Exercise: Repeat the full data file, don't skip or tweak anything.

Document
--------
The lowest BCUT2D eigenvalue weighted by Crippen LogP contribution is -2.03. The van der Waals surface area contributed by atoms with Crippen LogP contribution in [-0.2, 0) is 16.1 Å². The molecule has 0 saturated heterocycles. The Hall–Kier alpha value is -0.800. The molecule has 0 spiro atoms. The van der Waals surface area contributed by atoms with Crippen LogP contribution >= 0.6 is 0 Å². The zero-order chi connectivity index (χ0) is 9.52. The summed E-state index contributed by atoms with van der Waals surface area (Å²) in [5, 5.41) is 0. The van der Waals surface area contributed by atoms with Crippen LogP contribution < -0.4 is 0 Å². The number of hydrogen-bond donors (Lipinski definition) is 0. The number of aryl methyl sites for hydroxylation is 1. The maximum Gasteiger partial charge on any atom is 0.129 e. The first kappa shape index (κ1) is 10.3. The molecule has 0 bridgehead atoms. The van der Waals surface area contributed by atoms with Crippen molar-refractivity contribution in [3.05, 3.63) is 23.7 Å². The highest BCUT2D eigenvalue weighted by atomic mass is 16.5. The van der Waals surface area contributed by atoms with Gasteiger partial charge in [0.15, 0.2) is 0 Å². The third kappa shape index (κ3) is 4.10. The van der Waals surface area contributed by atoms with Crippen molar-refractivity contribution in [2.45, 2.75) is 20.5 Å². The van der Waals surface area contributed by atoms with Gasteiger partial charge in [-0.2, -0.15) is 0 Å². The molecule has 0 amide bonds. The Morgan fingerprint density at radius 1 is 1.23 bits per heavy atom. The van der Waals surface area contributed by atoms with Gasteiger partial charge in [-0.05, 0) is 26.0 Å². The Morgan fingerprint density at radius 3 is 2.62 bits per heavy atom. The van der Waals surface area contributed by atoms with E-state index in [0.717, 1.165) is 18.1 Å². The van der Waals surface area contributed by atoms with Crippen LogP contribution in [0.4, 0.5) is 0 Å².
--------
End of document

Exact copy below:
The lowest BCUT2D eigenvalue weighted by Crippen LogP contribution is -2.03. The van der Waals surface area contributed by atoms with Crippen LogP contribution in [-0.2, 0) is 16.1 Å². The molecule has 0 saturated heterocycles. The Hall–Kier alpha value is -0.800. The molecule has 0 spiro atoms. The van der Waals surface area contributed by atoms with Crippen LogP contribution >= 0.6 is 0 Å². The zero-order chi connectivity index (χ0) is 9.52. The summed E-state index contributed by atoms with van der Waals surface area (Å²) in [5, 5.41) is 0. The van der Waals surface area contributed by atoms with Crippen LogP contribution < -0.4 is 0 Å². The number of hydrogen-bond donors (Lipinski definition) is 0. The number of aryl methyl sites for hydroxylation is 1. The maximum Gasteiger partial charge on any atom is 0.129 e. The first kappa shape index (κ1) is 10.3. The molecule has 0 bridgehead atoms. The van der Waals surface area contributed by atoms with Crippen molar-refractivity contribution in [3.05, 3.63) is 23.7 Å². The highest BCUT2D eigenvalue weighted by atomic mass is 16.5. The van der Waals surface area contributed by atoms with Gasteiger partial charge in [0.15, 0.2) is 0 Å². The third kappa shape index (κ3) is 4.10. The van der Waals surface area contributed by atoms with Crippen molar-refractivity contribution in [2.45, 2.75) is 20.5 Å². The van der Waals surface area contributed by atoms with Gasteiger partial charge in [-0.2, -0.15) is 0 Å². The molecule has 0 amide bonds. The Morgan fingerprint density at radius 1 is 1.23 bits per heavy atom. The van der Waals surface area contributed by atoms with Gasteiger partial charge in [-0.05, 0) is 26.0 Å². The Morgan fingerprint density at radius 3 is 2.62 bits per heavy atom. The van der Waals surface area contributed by atoms with E-state index in [0.717, 1.165) is 18.1 Å². The van der Waals surface area contributed by atoms with Crippen LogP contribution in [0.4, 0.5) is 0 Å².